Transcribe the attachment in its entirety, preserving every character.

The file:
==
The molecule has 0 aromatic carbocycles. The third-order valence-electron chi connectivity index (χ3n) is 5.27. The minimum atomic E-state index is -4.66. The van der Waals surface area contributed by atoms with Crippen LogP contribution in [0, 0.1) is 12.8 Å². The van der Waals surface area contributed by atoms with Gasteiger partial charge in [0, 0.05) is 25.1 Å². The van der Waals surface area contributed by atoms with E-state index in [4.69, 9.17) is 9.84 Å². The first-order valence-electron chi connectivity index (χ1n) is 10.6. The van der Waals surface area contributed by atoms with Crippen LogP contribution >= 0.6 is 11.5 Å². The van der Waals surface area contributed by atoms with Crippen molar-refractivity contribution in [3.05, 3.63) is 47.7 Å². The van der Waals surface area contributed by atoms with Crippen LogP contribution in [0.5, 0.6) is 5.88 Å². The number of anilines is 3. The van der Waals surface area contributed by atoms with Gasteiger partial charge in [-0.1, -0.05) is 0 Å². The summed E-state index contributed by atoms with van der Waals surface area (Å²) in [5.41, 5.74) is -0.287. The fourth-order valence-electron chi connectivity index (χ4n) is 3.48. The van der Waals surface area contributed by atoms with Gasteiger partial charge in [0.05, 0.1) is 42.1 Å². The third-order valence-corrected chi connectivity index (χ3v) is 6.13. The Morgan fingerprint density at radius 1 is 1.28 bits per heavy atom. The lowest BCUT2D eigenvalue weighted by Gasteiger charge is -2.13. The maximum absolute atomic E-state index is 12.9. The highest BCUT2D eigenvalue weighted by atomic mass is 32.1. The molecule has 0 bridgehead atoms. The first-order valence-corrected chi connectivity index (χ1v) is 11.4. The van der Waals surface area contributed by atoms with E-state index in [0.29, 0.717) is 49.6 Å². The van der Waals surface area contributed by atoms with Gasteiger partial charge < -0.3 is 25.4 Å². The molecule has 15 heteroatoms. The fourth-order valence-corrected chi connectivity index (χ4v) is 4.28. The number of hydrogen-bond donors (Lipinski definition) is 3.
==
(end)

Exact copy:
The molecule has 0 aromatic carbocycles. The third-order valence-electron chi connectivity index (χ3n) is 5.27. The minimum atomic E-state index is -4.66. The van der Waals surface area contributed by atoms with Crippen LogP contribution in [0, 0.1) is 12.8 Å². The van der Waals surface area contributed by atoms with Gasteiger partial charge in [0, 0.05) is 25.1 Å². The van der Waals surface area contributed by atoms with E-state index in [4.69, 9.17) is 9.84 Å². The first-order valence-electron chi connectivity index (χ1n) is 10.6. The van der Waals surface area contributed by atoms with Crippen LogP contribution >= 0.6 is 11.5 Å². The van der Waals surface area contributed by atoms with Crippen molar-refractivity contribution in [3.05, 3.63) is 47.7 Å². The van der Waals surface area contributed by atoms with Crippen LogP contribution in [0.5, 0.6) is 5.88 Å². The number of anilines is 3. The van der Waals surface area contributed by atoms with Gasteiger partial charge in [-0.1, -0.05) is 0 Å². The summed E-state index contributed by atoms with van der Waals surface area (Å²) in [5.41, 5.74) is -0.287. The fourth-order valence-electron chi connectivity index (χ4n) is 3.48. The van der Waals surface area contributed by atoms with Gasteiger partial charge in [0.05, 0.1) is 42.1 Å². The third-order valence-corrected chi connectivity index (χ3v) is 6.13. The Morgan fingerprint density at radius 1 is 1.28 bits per heavy atom. The lowest BCUT2D eigenvalue weighted by Gasteiger charge is -2.13. The maximum absolute atomic E-state index is 12.9. The highest BCUT2D eigenvalue weighted by atomic mass is 32.1. The molecule has 0 bridgehead atoms. The first-order valence-corrected chi connectivity index (χ1v) is 11.4. The van der Waals surface area contributed by atoms with E-state index in [0.29, 0.717) is 49.6 Å². The van der Waals surface area contributed by atoms with Gasteiger partial charge < -0.3 is 25.4 Å². The molecule has 15 heteroatoms. The fourth-order valence-corrected chi connectivity index (χ4v) is 4.28. The number of hydrogen-bond donors (Lipinski definition) is 3.